THE WORLD OF CHAS ADDAMS. Alfred A. Knopf. 305 pages. $30. MY FAVORITE Charles Addams cartoon depicts a woman racing across a sandy dune, chasing the shadow of what is obviously her husband being carried away by a huge bird. Hands cupped, she's shouting: "George! George! Drop the keys!"
No, maybe that's not my favorite. Maybe it's the one where a poor soul is trying to end it all by sticking his head in the oven. Behind him, his landlady shouts: "Mr. Mitchell, you know you don't have kitchen privileges!"
If you're as much a Charles Addams fan as I, you'll find your favorite in this hilarious collection, one of two recently published. (The other is "My Crowd," a 1970 collection of 180 Addams cartoons republished by Simon & Schuster to coincide with the release of the Paramount movie, "The Addams Family.") There are enough chuckles here to keep you up through any dark and stormy night, shutters banging, bats flapping. And if you've never heard of Addams, you must be from another planet. That makes you a Chas Addams kind of alien.
His macabre humor graced the pages of the New Yorker for 50 years. Long before ghoulish was fashionable, Addams had perfected the art. His cartoons were the natural home of boiling oil, witches' brew and other . . . things. The drawings were peopled by rather ordinary folks with extraordinary things happening to them. See the woman ski through the tree? Addams put an onlooker there -- looking startled. That's you and I. It was his exquisite comic touch.
To be sure, there have been and are excellent macabre cartoon artists: Edward Gorey, creator of the animated cartoons that introduce the PBS "Mystery" series, and Gahan Wilson, who draws twisted monsters. Gary Larson (see "The Far Side" in today's Accent section) combines the macabre with the wacky. But Addams, who died in 1988, made it all seem somehow believable and possible.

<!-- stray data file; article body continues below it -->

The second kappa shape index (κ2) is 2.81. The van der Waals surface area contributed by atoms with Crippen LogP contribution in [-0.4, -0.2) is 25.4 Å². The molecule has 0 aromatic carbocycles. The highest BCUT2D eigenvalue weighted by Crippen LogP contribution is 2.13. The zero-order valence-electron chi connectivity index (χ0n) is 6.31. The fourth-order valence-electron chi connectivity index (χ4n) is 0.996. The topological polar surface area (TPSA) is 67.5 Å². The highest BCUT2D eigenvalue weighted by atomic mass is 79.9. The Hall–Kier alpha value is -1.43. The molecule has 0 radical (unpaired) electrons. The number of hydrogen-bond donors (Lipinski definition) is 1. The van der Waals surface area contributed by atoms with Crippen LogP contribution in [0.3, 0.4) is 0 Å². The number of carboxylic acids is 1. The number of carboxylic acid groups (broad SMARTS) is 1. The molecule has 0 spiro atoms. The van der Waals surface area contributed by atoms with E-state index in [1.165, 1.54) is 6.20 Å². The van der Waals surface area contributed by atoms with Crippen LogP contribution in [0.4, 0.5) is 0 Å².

Space creature stands at a woman's door. Behind the creature thousands of space ships just like his are landing. "I'm sorry, sonny," she says. "We've run out of candy."
One of Addams' set pieces was, of course, the Addams family of wicked beasty people who lived in a horrible old mansion with trap doors and phonographs that changed records with human arms and hands. We see them now -- mother, father and two little beasties gazing with pleasure from a long window. Outside there's a howling hurricane. And the father says, "Just the kind of day that makes you feel good to be alive!"
Addams made people laugh until the day of his death, when he went down to his vintage car parked on the street, got behind the wheel and had a heart attack. His wife, Marilyn, provided a comic line worthy of the master: "He's always been a car buff, so it was a nice way to go." He's still making us laugh. Fresh new Addams cartoons and color covers (see this book, incidentally, for several of his exquisite watercolors) still grace the New Yorker. The magazine says the work was left by the artist, but don't you believe it. I have a feeling he visits the offices on dank, black, drizzly, wretched nights in the wee small, bloodless hours and slips the cartoons noiselessly under the door. Then he glides away with a barely audible chuckle.
Get this book to reacquaint yourself with Addams' howls past the graveyard. When you're done with it, don't put it on the coffee table, where you'll probably just dust it from time to time. It's a very heavy book, you see, so tie a thick rope around it and attach the other end to someone you want to drown in a deep, black, cold lake -- the guy who's in charge of your office, for instance.
It'll make you feel much better at a time we can all use it, and Chas Addams would appreciate the joke.
Mike Lane is The Evening Sun's editorial cartoonist.